Connections. The Cable Programming Summit – Luncheon Recap
In an always-on world how do networks keep themselves connected to their viewers? How do they develop a brand that consumers will want to connect to, a loyalty that will last? How does the multiplicity of the multiplatforms change the ways in which we connect to and with each other? If you don’t know where you’re going, any road will get you there and so on March 7th, five of the brightest minds in the business came together at the Beverly Hilton to discuss these issues and more, to figure out where we’re all going and how we’re going to get there.
Billy Bush, anchor of Access Hollywood and all-around amazing golfer, moderated the annual Cable Programming Summit luncheon with panelists Michael Wright, EVP and Head of Programming for TNT, TBS and TCM; Joel Stillerman, EVP of Original Programming, Production and Digital Content, AMC; David Janollari, Head of Programming, MTV; Kate Juergens, EVP, Programming & Development, ABC Family; and Carmi Zlotnik, Managing Director, STARZ.
Bush started by wondering in what ways the panelists might be connected to each other, asking “is there one challenge that faces each of you the same?” Janollari said that “we’re all competing for a finite set of eyeballs”, going on to point out how many different channels and platforms now exist and how “we’re competing against all of those factors at the same time”. Juergens agreed and noted a positive result from the increased competition, saying that “all of us are doing scripted right now in cable, 10 years ago that wouldn’t have been the case”, and as such this provides amazing opportunities for actors, writers and directors. Zlotnik said that in a hypercompetitive environment “a common theme is that we’re trying to do more for less”.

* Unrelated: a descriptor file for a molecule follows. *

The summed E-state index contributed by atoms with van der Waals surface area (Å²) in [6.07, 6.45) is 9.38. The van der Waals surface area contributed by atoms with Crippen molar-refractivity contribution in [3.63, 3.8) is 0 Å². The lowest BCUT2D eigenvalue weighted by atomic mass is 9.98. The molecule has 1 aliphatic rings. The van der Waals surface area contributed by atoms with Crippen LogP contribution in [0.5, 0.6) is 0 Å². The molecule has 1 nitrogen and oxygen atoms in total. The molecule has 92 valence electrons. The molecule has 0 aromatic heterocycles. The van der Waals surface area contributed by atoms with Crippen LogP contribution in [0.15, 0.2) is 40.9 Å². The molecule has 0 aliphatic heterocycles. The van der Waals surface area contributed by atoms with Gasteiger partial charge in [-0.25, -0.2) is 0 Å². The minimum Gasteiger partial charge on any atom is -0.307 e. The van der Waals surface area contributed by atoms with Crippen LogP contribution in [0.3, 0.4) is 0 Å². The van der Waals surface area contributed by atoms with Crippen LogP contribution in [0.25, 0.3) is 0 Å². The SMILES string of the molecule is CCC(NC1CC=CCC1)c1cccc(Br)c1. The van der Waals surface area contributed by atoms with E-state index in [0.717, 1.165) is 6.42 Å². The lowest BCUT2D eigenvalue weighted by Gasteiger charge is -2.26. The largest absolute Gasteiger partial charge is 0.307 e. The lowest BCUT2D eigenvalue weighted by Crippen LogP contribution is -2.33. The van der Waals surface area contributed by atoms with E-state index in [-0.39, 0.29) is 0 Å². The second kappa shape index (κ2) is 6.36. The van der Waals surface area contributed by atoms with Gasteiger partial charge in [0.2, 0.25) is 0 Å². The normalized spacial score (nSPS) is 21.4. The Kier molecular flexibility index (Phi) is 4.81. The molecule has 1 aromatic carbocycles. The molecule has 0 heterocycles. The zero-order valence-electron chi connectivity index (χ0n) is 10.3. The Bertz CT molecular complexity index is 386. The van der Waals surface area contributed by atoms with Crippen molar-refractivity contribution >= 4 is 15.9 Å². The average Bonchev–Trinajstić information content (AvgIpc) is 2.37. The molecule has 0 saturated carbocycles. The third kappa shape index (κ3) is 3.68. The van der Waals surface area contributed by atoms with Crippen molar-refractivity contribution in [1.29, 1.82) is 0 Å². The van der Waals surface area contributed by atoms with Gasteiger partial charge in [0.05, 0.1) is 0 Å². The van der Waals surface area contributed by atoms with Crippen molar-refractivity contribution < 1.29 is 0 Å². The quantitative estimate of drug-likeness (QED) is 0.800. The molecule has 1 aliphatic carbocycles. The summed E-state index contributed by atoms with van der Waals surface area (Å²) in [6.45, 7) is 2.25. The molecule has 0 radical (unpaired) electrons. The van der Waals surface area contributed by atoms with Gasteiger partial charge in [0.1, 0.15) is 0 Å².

Surveying the hundreds of executives assembled in the room, Bush asked the panel if things are looking good for the sellers and the negotiators or if, for the panelists as the buyers, they are looking to do more things themselves. Wright said that “it’s a great time if you’re a seller at Turner”. This is true in part because the old model consisted of off-network syndication and reruns whereas now “the cable business is radically changing and the networks that are heavily invested in their own programming are succeeding”. He added that in general it is a great time to be a seller since for all of the networks, “to stay competitive you have got to make more”. Janollari concurred, saying that “it’s a great time to be a content provider since there are so many more platforms out there on which you can display your product”. As much as things change, some stay the same, Janollari going on to note that as always, “it’s all about content, no matter where it comes from”. Stillerman agreed that “there is more opportunity for sellers”, but “one of the challenges is that you have these channels now that are really looking for very distinct things” and so “gone are the days where you can come up with an idea and really have a very long list of places to sell to, you really have to know what the person you’re pitching to wants then tailor it to that channel”.
In the making of a network executive, Bush wondered about the delicate balance between creativity and commerce, asking “for your job do you have to be a creative person, do you have to be able to develop and know character or can you just be a great executive and manage the hell out of some budgets?” Janollari said that you must have creative instinct, you must be able to understand character, be able to work with story. Juergens concurred, adding “and to be honest, it’s the fun part of the job. So much of your day is about money but the fun part is talking to writers and talking to directors”. The talent is the thing, Wright pointing out that for any creative executive “your success is going to largely depend on the level of talent you are able to recruit to the network”.